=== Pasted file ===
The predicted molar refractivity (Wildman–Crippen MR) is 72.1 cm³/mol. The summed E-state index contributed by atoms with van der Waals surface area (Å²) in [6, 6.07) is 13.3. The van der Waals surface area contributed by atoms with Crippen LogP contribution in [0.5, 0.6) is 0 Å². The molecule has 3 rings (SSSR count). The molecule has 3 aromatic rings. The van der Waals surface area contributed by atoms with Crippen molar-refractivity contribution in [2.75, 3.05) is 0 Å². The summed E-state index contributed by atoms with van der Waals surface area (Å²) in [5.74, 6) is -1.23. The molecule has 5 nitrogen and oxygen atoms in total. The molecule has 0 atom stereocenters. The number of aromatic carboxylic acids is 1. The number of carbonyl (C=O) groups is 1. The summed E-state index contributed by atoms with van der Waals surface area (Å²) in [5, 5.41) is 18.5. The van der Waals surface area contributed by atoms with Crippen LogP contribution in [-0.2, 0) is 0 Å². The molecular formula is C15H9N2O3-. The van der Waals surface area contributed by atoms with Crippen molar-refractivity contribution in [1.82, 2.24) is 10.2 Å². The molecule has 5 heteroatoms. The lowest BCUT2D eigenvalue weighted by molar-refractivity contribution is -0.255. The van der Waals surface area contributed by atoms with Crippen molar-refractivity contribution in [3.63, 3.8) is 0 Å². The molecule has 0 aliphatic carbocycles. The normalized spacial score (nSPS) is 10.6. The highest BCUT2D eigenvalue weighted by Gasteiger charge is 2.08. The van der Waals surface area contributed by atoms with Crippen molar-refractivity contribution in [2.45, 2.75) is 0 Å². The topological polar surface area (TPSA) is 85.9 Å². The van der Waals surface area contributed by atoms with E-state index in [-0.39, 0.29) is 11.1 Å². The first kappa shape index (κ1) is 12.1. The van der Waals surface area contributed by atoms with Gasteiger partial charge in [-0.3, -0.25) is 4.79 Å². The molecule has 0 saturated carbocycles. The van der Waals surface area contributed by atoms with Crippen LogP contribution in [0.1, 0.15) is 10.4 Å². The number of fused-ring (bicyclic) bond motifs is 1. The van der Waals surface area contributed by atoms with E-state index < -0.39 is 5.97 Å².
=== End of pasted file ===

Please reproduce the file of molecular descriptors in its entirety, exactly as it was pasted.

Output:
The predicted molar refractivity (Wildman–Crippen MR) is 72.1 cm³/mol. The summed E-state index contributed by atoms with van der Waals surface area (Å²) in [6, 6.07) is 13.3. The van der Waals surface area contributed by atoms with Crippen LogP contribution in [0.5, 0.6) is 0 Å². The molecule has 3 rings (SSSR count). The molecule has 3 aromatic rings. The van der Waals surface area contributed by atoms with Crippen molar-refractivity contribution in [2.75, 3.05) is 0 Å². The summed E-state index contributed by atoms with van der Waals surface area (Å²) in [5.74, 6) is -1.23. The molecule has 5 nitrogen and oxygen atoms in total. The molecule has 0 atom stereocenters. The number of aromatic carboxylic acids is 1. The number of carbonyl (C=O) groups is 1. The summed E-state index contributed by atoms with van der Waals surface area (Å²) in [5, 5.41) is 18.5. The van der Waals surface area contributed by atoms with Crippen LogP contribution in [-0.2, 0) is 0 Å². The molecular formula is C15H9N2O3-. The van der Waals surface area contributed by atoms with Crippen molar-refractivity contribution in [1.82, 2.24) is 10.2 Å². The molecule has 5 heteroatoms. The lowest BCUT2D eigenvalue weighted by molar-refractivity contribution is -0.255. The van der Waals surface area contributed by atoms with Crippen molar-refractivity contribution in [3.63, 3.8) is 0 Å². The molecule has 0 aliphatic carbocycles. The normalized spacial score (nSPS) is 10.6. The highest BCUT2D eigenvalue weighted by Gasteiger charge is 2.08. The van der Waals surface area contributed by atoms with Crippen molar-refractivity contribution in [2.45, 2.75) is 0 Å². The topological polar surface area (TPSA) is 85.9 Å². The van der Waals surface area contributed by atoms with E-state index in [-0.39, 0.29) is 11.1 Å². The first kappa shape index (κ1) is 12.1. The van der Waals surface area contributed by atoms with Gasteiger partial charge in [-0.3, -0.25) is 4.79 Å². The molecule has 0 saturated carbocycles. The van der Waals surface area contributed by atoms with Crippen LogP contribution in [0.1, 0.15) is 10.4 Å². The number of fused-ring (bicyclic) bond motifs is 1. The van der Waals surface area contributed by atoms with E-state index < -0.39 is 5.97 Å².